3. omniNames writes the stringified object reference for its root context on standard error. You should copy this string into a file omniORB.cfg. The format of the entry is the word NAMESERVICE followed by space and the stringified IOR all on one line. For example:
      NAMESERVICE IOR:00fff71c0000002849444c3a6f6d672e6f726\
  6. Since 2.6.0, an alternative way set up omniORB.cfg is as follows:

    If omniNames has been started on host wobble and port 1234, add to omniORB.cfg the following lines:

        ORBInitialHost wobble
        ORBInitialPort 1234

    Any omniORB clients of release 2.6.0 or later are able to use this information to locate the root context of the Naming Service.

  7. Set the environment variable OMNIORB_CONFIG to contain the full path name of the file omniORB.cfg. For example,

    OMNIORB_CONFIG=/wib/wob/omniORB.cfg; export OMNIORB_CONFIG

Building the examples

You are strongly encouraged to try out the examples provided in ./examples.

  • Go into ./examples and type 'make all'.
  • Make sure that 'make' is GNUmake because the makefiles are all GNUmake specific.
  • Study the documentations in ./doc before you run any of the example programs.

Writing your own Makefile

The distribution makefiles may be a bit much to digest. Here is a few tips of what to put into your makefiles to compile omniORB programs:

  1. Compiler flags:

    To compile omniORB programs correctly, several C++ preprocessor defines must be specified to identify the target platform.

    Sun Solaris 2.5 __sparc__ __sunos__ __OSVERSION__=5
    Digital Unix 3.2 __alpha__ __osf1__ __OSVERSION__=3
    HPUX 10.x __hppa__ __hpux__ __OSVERSION__=10
    HPUX 11.x __hppa__ __hpux__ __OSVERSION__=11
    IBM AIX 4.x & __aix__ __powerpc__ __OSVERSION__=4
    Linux 2.0 (x86) __x86__ __linux__ __OSVERSION__=2
    Linux 2.0 (alpha) __alpha__ __linux__ __OSVERSION__=2
    Windows/NT 3.5 __x86__ __NT__ __OSVERSION__=3 __WIN32__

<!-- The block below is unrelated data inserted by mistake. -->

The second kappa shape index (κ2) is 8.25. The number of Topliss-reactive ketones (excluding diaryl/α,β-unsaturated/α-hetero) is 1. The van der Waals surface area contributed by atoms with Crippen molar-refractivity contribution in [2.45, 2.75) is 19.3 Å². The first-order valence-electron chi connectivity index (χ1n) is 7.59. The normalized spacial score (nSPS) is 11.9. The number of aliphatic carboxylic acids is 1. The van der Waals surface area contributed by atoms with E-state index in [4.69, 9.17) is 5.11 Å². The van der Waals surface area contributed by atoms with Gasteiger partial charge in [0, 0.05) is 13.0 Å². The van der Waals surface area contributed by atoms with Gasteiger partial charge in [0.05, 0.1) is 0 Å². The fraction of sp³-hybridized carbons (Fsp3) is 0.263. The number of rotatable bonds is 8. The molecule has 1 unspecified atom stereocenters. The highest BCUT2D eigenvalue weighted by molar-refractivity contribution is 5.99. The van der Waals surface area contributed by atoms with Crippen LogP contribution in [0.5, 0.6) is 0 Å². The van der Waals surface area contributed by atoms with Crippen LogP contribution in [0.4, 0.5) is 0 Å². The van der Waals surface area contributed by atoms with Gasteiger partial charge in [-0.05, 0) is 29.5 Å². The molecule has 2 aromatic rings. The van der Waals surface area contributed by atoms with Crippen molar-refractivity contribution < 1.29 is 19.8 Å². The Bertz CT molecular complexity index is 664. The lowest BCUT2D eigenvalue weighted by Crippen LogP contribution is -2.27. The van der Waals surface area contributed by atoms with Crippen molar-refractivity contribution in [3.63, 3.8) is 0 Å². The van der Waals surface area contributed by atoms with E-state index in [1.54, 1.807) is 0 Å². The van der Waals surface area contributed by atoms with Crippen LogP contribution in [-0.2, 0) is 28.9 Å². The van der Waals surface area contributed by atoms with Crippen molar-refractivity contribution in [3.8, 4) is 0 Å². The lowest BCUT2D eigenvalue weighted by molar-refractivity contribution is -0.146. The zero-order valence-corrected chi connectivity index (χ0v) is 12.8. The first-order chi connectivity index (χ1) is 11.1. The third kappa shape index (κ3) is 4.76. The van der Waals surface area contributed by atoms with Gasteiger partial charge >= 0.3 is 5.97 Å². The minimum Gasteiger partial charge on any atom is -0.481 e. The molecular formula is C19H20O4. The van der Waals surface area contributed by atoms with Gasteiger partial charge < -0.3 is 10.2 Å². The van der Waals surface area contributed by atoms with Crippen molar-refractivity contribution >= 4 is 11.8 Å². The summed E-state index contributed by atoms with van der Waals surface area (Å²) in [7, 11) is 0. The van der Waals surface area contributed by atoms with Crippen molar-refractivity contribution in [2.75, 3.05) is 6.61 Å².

Windows/NT 4.0 __x86__ __NT__ __OSVERSION__=4 __WIN32__
    Windows/NT 4.0 __x86__ __NT__ __OSVERSION__=5 __WIN32__
    Windows/95 __x86__ __WIN32__
    OpenVMS 6.x (alpha) __alpha__ __vms __OSVERSION__=6
    OpenVMS 6.x (vax) __vax__ __vms __OSVERSION__=6
    ATMos 4.0 __arm__ __atmos__ __OSVERSION__=4
    NextStep 3.x __m68k__ __nextstep__ __OSVERSION__=3
    Unixware 7 __x86__ __uw7__ __OSVERSION__=5

    You should also specify the preprocessor defines (e.g. -D\_REENTRANT) for compiling multithreaded programs.

    Have a look at the .mk file in /mk/platforms. And see what OMNITHREAD_LIB and OMNIORB2_LIB is set to.

  2. Libraries:

    The runtime libraries that you have to link to your executables are:  

    • - omnithread share library
    • - omniORB3 runtime shared library
    • - omniORB3 runtime shared library for dynamic features
    • - lifecycle service runtime shared library
    • One of the following gatekeeper libraries:
      • - implemented using tcpwrapper
      • libomniGK_stub.a - dummy stub.

    Either link with -ltcpwrapGK or -lomniGK_stub but not both. (At the moment, only linux, solaris and digital unix have tcpwrapGK enabled.)

    The name of the libraries may be have different suffixes on different platforms, you can figure it out.

  3. IDL compiler:

    IDL stubs can be compiled like this:

    omniidl -bcxx echo.idl

    The product is the files: echo.hh and


You must read the omniORB and the OMNI naming service user guides. Follow the instructions in the guides to complete the configuration process.

Important Change to omniNames for users upgrading from version 2.2.0

Since release 2.4.0, the naming service has used the prefix pragma "" in its IDL.

Unfortunately, this is not compatible on-the-wire with clients that are linked with the old library, i.e. any programs linked before version 2.4.0 was released.

The implications of this change are as follows:

  • omniNames built in this release *CANNOT* read the data file of the version 2.2.0 omniNames. A new instance must be started from scratch. If you start omniNames and tell it to use the old data file, it will certainly crash.
  • Possible migration path: At AT&T Laboratories Cambridge, we are running the old and the new omniNames in parallel. The new instance is setup to run on a different port. Also the new tree is built to read by default a different configuration file: (/project/omni/var/omniORB_NEW.cfg instead of /project/omni/var/omniORB.cfg) so that a client will pick up the IOR of the old or the new omniNames depending on whether it is compiled with the old or the new library. When all our services have been recompiled, the old omniNames will be withdrawn.
  • If you want to continue to use the old omniNames, you can undo this change with the following steps:
  1. Edit <Top directory>\src\lib\omniORB2\Naming.idl and remove the #pragma prefix "" line..
  2. Do the same to <Top directory>\idl\Naming.idl.
  3. Remove <Top directory>\include\omniORB3\Naming.hh.
  4. Rebuild everything. You should do a gnumake/make veryclean at the top of <Top directory>\src to make sure that the naming service stubs are regenerated.

Last minute news

- For the moment, connection screening using tcpwrapper is only available on linux, solaris and digital unix. The build process on other platforms still have to be sorted.


For comments, feedback, etc, please see the 'Keeping in touch' page.
Copyright 2000 - AT&T Laboratories Cambridge